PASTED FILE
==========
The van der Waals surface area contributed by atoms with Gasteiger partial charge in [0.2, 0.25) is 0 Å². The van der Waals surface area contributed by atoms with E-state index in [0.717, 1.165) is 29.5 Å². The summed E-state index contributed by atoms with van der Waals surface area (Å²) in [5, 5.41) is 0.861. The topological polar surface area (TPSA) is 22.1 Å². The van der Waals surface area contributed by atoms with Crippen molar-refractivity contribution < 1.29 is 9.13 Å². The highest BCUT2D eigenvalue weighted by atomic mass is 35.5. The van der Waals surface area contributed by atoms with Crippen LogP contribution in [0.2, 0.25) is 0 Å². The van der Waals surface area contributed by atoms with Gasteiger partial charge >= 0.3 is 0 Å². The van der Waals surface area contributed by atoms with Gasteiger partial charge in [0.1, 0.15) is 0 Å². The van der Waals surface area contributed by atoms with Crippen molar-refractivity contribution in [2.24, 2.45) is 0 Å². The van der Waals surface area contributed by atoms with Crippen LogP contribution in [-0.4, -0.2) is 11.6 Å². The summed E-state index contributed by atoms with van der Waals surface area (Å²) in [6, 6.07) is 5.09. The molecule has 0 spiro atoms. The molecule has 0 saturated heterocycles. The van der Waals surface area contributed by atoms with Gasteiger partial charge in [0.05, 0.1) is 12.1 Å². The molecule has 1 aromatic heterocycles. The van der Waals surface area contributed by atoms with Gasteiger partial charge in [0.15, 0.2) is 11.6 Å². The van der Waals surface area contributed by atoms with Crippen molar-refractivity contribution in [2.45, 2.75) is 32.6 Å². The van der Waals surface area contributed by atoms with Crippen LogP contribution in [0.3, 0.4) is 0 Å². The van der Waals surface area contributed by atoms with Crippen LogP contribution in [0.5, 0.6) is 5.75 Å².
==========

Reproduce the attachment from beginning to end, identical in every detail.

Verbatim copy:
The van der Waals surface area contributed by atoms with Gasteiger partial charge in [0.2, 0.25) is 0 Å². The van der Waals surface area contributed by atoms with E-state index in [0.717, 1.165) is 29.5 Å². The summed E-state index contributed by atoms with van der Waals surface area (Å²) in [5, 5.41) is 0.861. The topological polar surface area (TPSA) is 22.1 Å². The van der Waals surface area contributed by atoms with Crippen molar-refractivity contribution < 1.29 is 9.13 Å². The highest BCUT2D eigenvalue weighted by atomic mass is 35.5. The van der Waals surface area contributed by atoms with Crippen LogP contribution in [0.2, 0.25) is 0 Å². The van der Waals surface area contributed by atoms with Gasteiger partial charge >= 0.3 is 0 Å². The van der Waals surface area contributed by atoms with Gasteiger partial charge in [0.1, 0.15) is 0 Å². The van der Waals surface area contributed by atoms with Crippen molar-refractivity contribution in [2.24, 2.45) is 0 Å². The van der Waals surface area contributed by atoms with Crippen LogP contribution in [-0.4, -0.2) is 11.6 Å². The summed E-state index contributed by atoms with van der Waals surface area (Å²) in [6, 6.07) is 5.09. The molecule has 0 spiro atoms. The molecule has 0 saturated heterocycles. The van der Waals surface area contributed by atoms with Gasteiger partial charge in [0.05, 0.1) is 12.1 Å². The molecule has 1 aromatic heterocycles. The van der Waals surface area contributed by atoms with Gasteiger partial charge in [0.15, 0.2) is 11.6 Å². The van der Waals surface area contributed by atoms with Crippen molar-refractivity contribution in [2.45, 2.75) is 32.6 Å². The van der Waals surface area contributed by atoms with Crippen LogP contribution in [0.3, 0.4) is 0 Å². The van der Waals surface area contributed by atoms with Crippen LogP contribution in [0.5, 0.6) is 5.75 Å².